My first impression is that it’s a painfully awkward field in which you have to cater to the shifting biases of you market:
To an outsider, visiting the religious sites feels a bit like listening to the bleeped-out version of an explicit hip-hop song: the substance is the same, it’s just missing the X-rated details. None of the sites feature any nudity, instead relying on mannequins to display lingerie. Nor do they feature any sexy language. Kosher Sex Toys, for example, rewrites product descriptions that risk shocking its audience. (The “Butterfly Clitoris Stimulator” becomes, simply, the “Vibrating Stimulator.”)
What am I missing? Are butterflies not kosher? But really, that’s the least of it. Everyone else has their own hang-ups:
Despite consistencies across the religious sites, the vendors do vary based on doctrine, audience, and each owner’s preferences. Wilson refuses to sell anal devices and condoms, not because she objects, but because her customers do. “The Catholics protested the condoms, and the evangelical Christian community is sensitive about anal sex and play,” she said. “But I’ll special order anything if people ask.”[…]
Aouragh, who rejects the term “sex shop,” preferring to say that he’s in the business of “sexual well-being,” sells only Sharia-compliant items. Meaning: no vibrators, dildos, or drugs that claim to enhance size or use, because these items misinterpret the male form.[…]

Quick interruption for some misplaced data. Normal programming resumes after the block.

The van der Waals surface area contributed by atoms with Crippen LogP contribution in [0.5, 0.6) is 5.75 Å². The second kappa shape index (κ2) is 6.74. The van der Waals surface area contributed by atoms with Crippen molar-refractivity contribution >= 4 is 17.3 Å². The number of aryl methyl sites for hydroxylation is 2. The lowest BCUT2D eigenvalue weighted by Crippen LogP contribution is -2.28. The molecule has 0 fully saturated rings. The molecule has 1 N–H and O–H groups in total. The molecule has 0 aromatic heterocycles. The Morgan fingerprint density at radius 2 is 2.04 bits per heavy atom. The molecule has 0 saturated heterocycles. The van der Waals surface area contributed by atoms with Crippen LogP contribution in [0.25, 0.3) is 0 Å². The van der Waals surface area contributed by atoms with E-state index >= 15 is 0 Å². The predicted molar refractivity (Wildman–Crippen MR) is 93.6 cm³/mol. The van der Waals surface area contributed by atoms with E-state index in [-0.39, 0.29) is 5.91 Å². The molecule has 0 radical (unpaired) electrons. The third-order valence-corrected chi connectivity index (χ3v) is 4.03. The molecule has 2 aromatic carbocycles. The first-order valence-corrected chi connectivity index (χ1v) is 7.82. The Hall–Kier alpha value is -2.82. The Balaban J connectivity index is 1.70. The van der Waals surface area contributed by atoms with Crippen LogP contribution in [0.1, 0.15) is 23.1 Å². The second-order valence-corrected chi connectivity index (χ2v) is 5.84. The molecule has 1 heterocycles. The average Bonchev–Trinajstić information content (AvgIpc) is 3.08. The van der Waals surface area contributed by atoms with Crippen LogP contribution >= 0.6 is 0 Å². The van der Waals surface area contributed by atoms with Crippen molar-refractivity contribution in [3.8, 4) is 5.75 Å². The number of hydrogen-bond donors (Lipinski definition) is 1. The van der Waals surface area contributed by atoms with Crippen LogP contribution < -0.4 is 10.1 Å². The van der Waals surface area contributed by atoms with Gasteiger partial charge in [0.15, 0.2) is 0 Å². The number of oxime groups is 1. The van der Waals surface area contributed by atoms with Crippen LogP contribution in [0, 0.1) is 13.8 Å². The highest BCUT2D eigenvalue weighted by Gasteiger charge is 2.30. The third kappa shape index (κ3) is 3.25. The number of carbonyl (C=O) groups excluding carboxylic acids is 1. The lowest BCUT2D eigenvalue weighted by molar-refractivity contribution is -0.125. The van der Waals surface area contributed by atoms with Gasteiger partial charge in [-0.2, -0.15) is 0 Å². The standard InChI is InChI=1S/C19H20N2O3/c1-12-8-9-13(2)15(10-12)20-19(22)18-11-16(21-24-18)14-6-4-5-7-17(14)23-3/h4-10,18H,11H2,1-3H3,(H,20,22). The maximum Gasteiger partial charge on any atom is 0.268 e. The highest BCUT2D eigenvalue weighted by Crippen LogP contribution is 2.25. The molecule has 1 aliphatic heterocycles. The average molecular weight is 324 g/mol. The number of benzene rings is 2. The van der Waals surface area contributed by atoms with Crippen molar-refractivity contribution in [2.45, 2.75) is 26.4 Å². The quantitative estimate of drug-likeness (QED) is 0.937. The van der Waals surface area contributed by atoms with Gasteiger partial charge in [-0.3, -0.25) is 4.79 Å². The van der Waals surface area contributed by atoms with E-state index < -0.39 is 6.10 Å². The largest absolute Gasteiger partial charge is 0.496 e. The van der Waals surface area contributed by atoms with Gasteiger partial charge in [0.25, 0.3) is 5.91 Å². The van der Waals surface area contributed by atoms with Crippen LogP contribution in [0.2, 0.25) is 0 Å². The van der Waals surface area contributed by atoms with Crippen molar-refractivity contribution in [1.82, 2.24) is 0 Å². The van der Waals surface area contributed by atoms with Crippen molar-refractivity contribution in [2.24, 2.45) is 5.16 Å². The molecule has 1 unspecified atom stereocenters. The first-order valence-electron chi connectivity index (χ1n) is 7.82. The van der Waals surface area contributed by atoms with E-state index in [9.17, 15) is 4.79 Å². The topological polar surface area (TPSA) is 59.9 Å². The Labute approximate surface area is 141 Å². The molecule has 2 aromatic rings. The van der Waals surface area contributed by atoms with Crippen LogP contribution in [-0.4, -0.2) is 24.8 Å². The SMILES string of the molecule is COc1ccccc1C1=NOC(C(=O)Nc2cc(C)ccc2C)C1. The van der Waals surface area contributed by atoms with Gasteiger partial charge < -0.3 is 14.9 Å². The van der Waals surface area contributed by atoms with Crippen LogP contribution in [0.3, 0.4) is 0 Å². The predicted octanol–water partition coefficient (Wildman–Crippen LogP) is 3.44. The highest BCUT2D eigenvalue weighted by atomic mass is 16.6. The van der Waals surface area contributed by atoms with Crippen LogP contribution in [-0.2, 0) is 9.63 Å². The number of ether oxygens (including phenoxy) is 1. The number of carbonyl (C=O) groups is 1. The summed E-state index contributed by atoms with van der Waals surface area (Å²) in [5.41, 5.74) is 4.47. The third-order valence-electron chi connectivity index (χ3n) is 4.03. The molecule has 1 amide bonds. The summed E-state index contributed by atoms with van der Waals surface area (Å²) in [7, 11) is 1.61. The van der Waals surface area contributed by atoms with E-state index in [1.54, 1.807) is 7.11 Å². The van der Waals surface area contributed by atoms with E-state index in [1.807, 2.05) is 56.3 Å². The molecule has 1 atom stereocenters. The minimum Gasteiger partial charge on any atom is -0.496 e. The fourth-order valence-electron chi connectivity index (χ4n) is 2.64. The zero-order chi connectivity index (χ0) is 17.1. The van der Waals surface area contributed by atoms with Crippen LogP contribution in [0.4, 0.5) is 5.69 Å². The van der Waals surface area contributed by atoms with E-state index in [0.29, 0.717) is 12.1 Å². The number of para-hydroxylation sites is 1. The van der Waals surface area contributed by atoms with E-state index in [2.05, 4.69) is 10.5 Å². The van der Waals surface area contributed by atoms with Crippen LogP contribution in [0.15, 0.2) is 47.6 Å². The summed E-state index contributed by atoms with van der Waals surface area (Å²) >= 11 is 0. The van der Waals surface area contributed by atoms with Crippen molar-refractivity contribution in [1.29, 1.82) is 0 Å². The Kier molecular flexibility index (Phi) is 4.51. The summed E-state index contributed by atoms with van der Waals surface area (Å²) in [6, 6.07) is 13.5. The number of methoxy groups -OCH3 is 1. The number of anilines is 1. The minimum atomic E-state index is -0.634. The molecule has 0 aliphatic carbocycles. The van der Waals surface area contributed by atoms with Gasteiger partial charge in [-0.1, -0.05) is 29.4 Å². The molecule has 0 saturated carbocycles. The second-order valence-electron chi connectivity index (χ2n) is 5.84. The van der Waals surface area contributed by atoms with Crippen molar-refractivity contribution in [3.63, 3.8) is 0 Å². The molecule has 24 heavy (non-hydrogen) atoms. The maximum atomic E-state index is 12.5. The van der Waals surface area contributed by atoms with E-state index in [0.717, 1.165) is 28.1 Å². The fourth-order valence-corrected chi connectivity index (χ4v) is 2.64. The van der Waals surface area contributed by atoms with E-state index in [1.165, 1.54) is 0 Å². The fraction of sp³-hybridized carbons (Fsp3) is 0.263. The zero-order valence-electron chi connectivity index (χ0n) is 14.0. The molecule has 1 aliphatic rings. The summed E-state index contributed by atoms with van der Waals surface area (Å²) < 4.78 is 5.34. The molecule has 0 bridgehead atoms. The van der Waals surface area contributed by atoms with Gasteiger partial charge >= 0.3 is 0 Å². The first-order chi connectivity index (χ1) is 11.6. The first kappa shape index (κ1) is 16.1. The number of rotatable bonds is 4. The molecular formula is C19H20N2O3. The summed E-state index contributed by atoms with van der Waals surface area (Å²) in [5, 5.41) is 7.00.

Meanwhile, Kosher Sex Toys’ Gavriel won’t stock male masturbatory aids because, he says, God frowns on wasted potential, according to the Torah. However, since Judaism doesn’t prohibit female self-pleasure, he carries myriad trinkets that buzz.
What a mine-field of taboos.
I’ve read through the Bible multiple times, and I honestly don’t remember it offering much guidance about what we’d call sexuality. I’m less familiar with the Qur’an, but my impression is that it offers little guidance as well.
The ancient writers were more concerned about behaviors that could disrupt the community. Things like adultery were a problem, since that disrupted the family alliances that were bound together by marriage. Sex before marriage could be a problem, since it might result in a child that the community would have to raise. But the ancients didn’t really seem to care that much for the actual mechanics.
Apparently, we moderns care. And those of us involved in religion expect it to offer some guidance. But since our religious texts and traditions don’t care, they have to be dragged into the discussion, kicking and screaming if necessary. And so we get problems like the above, or the problem noted by Rachel Held Evans in her harsh review of Mark Driscoll’s new book of marriage advice:
The chapter entitled “Can we…?” which has scandalized so many people with its advice on everything from oral sex, to role playing, to sex toys really isn’t that shocking to me. It seems like common sense that couples should feel free to engage in such activities if both partners enjoy them, so long as they don’t become obsessions. The fact that Christian couples seem to need the approval of a pastor along with some strategically placed Bible verses in order to engage in these activities is a bigger concern to me. It seems that we are once again demanding more from the text and from our pastors than they can and should give.